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    @Konrad: great advice but I still observe a white left margin on the final pdf. Is there a reason why?
    – pluton
    Apr 8, 2011 at 15:56
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    @pluton Unfortunately, tikz sometimes has difficulties calculating the bounding box. I don’t know what causes this but I suspect that it’s connected to the round shape. Usually this works better. Apr 9, 2011 at 8:52

The package standalone does just that. It is a new package (released this year, I think) which will produce a document exactly as big as your figure (and you can use this for text or other things as well). Here is how you would set up your document

%include other needed packages here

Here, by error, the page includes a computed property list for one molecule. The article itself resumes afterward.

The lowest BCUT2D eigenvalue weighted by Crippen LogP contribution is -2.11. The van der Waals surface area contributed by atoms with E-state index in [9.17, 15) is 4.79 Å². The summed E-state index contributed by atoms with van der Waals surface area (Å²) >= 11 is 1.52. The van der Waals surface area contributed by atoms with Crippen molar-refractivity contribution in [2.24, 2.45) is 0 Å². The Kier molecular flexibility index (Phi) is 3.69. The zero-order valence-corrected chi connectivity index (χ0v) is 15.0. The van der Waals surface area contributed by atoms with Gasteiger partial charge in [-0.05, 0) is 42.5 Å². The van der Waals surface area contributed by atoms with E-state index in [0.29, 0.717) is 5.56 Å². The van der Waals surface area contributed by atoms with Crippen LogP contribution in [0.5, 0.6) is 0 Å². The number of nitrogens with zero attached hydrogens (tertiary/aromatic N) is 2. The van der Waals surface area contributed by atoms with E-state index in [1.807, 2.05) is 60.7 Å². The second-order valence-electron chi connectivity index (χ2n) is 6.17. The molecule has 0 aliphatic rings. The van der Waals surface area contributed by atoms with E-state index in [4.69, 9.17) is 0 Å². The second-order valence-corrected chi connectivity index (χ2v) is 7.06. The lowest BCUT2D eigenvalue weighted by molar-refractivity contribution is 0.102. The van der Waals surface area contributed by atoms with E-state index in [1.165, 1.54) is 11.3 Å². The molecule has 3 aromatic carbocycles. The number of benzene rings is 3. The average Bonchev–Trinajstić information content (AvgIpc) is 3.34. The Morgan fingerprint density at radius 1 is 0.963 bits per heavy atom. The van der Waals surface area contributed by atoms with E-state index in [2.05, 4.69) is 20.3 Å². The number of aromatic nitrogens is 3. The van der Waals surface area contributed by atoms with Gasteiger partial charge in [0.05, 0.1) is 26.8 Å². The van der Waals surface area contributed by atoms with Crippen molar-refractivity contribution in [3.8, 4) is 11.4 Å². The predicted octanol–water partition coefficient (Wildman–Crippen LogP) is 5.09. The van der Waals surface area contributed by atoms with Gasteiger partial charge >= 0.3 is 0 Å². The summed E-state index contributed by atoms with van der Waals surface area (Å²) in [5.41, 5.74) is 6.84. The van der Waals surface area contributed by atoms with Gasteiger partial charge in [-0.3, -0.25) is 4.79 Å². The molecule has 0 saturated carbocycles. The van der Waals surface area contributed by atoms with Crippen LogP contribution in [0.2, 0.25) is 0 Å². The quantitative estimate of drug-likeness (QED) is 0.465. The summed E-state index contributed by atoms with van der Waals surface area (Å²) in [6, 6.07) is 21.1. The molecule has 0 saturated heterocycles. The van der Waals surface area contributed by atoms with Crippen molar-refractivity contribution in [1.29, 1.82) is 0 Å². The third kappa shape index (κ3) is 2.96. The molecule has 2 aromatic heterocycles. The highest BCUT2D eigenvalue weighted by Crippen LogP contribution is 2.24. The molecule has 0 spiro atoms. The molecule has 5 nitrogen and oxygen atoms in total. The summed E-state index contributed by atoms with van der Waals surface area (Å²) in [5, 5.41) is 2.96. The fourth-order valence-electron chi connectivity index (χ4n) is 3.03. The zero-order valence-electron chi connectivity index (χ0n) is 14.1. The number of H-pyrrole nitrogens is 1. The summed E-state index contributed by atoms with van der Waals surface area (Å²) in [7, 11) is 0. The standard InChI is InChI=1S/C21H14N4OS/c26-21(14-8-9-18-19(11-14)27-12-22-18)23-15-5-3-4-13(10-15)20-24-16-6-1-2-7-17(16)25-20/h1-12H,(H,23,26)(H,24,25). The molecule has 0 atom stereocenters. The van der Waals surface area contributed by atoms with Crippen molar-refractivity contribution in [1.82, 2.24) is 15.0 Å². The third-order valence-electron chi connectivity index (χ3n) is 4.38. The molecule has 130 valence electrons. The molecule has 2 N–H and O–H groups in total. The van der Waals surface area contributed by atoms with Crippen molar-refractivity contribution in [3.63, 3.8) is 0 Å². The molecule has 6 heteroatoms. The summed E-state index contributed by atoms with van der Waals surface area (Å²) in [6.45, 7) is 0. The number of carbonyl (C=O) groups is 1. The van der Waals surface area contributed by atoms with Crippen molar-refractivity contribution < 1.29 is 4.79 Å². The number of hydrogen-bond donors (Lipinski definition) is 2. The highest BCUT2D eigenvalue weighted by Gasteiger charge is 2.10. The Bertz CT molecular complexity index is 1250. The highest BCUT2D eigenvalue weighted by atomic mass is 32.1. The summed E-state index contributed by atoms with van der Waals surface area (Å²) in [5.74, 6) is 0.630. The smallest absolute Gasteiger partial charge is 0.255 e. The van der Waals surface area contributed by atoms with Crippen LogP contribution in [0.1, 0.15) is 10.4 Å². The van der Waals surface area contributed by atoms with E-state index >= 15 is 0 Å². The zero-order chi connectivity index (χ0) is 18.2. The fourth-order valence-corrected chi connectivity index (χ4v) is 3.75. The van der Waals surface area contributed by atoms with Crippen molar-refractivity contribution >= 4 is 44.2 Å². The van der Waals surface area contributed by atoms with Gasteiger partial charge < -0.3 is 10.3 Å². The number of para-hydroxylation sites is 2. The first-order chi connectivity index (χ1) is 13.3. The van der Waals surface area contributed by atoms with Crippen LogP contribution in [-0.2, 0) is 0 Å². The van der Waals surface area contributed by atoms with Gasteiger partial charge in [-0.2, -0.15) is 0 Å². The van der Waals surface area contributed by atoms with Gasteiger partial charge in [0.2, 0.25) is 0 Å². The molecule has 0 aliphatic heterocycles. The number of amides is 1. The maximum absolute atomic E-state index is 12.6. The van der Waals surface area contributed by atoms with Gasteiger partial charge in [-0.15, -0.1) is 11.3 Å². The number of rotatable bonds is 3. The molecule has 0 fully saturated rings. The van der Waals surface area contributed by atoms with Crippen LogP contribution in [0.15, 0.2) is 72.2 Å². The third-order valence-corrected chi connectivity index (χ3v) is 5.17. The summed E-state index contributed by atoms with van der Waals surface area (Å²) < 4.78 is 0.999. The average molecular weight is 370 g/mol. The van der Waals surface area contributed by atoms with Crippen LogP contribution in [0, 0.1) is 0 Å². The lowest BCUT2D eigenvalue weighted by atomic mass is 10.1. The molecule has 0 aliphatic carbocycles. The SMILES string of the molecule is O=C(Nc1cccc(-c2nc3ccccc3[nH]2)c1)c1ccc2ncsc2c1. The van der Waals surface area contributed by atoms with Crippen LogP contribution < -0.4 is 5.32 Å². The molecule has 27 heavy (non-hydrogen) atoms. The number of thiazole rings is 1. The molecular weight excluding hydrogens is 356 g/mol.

% include your tikz code here


If you do that, then you will be able to compile this directly to get a .pdf document exactly as big as the figure, which can then be included in emails, word documents, or even as a picture in another .tex document using the \includegraphics{} command.

The best thing about this is that it can also be included in a .tex document (e.g. article, beamer, etc.) as a .tex file using the \input{} command without having to change anything in the .tex document above. The main thing is to include the package standalone in your preamble (i.e. before \begin{document}) together with any packages you used in the above code, which in my example would be:


and then where you want the picture to go put, for example:

\caption{  }

where mytikzfig.tex is the .tex document with your tikz picture using the standalone package.

You can see this solution given in an answer to an StackOverflow question.

  • Is there a simple way to output a larger PDF with standalone class (using scale=2, say, distorts the proportions).
    – PatrickT